Property searches contain essential information about the property including planning permission, building control sign off, contaminated land risk, flood risk and ground stability information (read more about - Property Searches for auction properties). Mortgage lenders won't lend money unless you have certain property searches - See what searches your mortgage lender requires here: Council for Mortgage Lender Handbook.

The costs of searches depends on the local authority and water board. They can take up to 3 weeks to come back so make sure you get them ordered ASAP.

3. Get a mortgage in principle

With only 28 days between exchange and completion, you won't have much time to organise your finances. The process of getting a mortgage can take weeks to organise from mortgage in principle to mortgage valuation to mortgage offer. You need to have a mortgage in principle before you go to auction.

If you are a cash buyer then you must read our article about - Buying a Property without a mortgage.

ImportantMortgage lenders may not lend you the money!
You may think that the poor condition of the property is ok, however your mortgage lender may not. If there is a defect, such as subsidence or rising damp, then your mortgage lender may refuse to give you a mortgage offer. This is equally the case the dwelling is a concrete-built property.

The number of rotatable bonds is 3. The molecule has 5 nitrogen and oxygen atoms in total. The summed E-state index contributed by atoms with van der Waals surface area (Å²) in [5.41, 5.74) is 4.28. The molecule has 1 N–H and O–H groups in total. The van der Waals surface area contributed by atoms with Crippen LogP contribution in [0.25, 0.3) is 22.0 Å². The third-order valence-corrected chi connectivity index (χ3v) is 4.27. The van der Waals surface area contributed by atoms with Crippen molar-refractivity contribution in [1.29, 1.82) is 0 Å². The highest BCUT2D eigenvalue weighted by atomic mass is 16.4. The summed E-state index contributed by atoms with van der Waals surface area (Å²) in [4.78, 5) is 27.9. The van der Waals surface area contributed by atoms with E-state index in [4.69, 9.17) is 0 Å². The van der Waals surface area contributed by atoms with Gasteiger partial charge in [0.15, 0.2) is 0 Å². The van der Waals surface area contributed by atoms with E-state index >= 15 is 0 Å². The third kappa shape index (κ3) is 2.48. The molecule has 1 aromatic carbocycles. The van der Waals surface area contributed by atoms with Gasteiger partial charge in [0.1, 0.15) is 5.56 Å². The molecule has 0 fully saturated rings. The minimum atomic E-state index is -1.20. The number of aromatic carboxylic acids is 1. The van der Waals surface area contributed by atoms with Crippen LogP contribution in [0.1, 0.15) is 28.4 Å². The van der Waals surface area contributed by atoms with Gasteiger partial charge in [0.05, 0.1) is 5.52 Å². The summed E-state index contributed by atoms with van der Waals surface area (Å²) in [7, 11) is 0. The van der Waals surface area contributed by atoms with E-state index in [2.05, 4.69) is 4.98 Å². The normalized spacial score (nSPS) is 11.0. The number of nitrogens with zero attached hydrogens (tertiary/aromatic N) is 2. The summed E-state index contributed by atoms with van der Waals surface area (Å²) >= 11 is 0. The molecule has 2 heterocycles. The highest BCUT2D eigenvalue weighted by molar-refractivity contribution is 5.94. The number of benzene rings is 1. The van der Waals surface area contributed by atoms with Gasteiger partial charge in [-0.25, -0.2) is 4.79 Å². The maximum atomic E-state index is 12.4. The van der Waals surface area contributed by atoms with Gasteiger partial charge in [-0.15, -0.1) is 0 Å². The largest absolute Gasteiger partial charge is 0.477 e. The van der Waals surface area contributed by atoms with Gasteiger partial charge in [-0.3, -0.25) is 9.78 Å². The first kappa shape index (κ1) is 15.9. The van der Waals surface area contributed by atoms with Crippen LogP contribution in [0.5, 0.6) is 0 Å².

4. Check the structure of the property

Access for auction properties is limited and the time allowed for inspections is short. You'll need to get a RICS surveyor booked for the specific time available to inspect the property to ascertain if there are any potential defects affecting the property. As we have seen above, there are some structural defects that can make the property unmortgageable.

We have local RICS surveyors based throughout England with next day availability. If you need an auction survey please call us on 0333 344 3234.

5. Instruct a solicitor to review the legal pack

Although limited in detail, you should instruct an auction property solicitor to review what legal paperwork is available. The information the seller provides could have hidden restrictions or legal issues that could be spotted before you make your bid. Our solicitors charge a fixed fee for completing this legal review and they'll provide a report that'll inform you of the risks of buying the auction property based on the information available.

Can I pull out after I win the bid?
Yes you can, however it'll be very costly. You would forfeit the 10% deposit you paid at auction and you'll be liable for any of the seller's costs. If you have won at auction and need to pull out then read this article - Can I Pull out after I exchange contracts?

No guarantees
When buying at auction there are no guarantees. If you buy at auction you do so caveat emptor (literally 'let the buyer beware'), which means that if there's something wrong with the property, you probably won’t have any comeback against the seller or the auctioneers. 

You might have a remedy if there were misrepresentations in the auction catalogue or legal pack, however this is a complicated area of law. You could be faced with the prospect of possibly expensive litigation, which is best avoided.

If you need auction conveyancing specialist solicitors, then call our team on 0333 344 3234 or email on help@samconveyancing.co.uk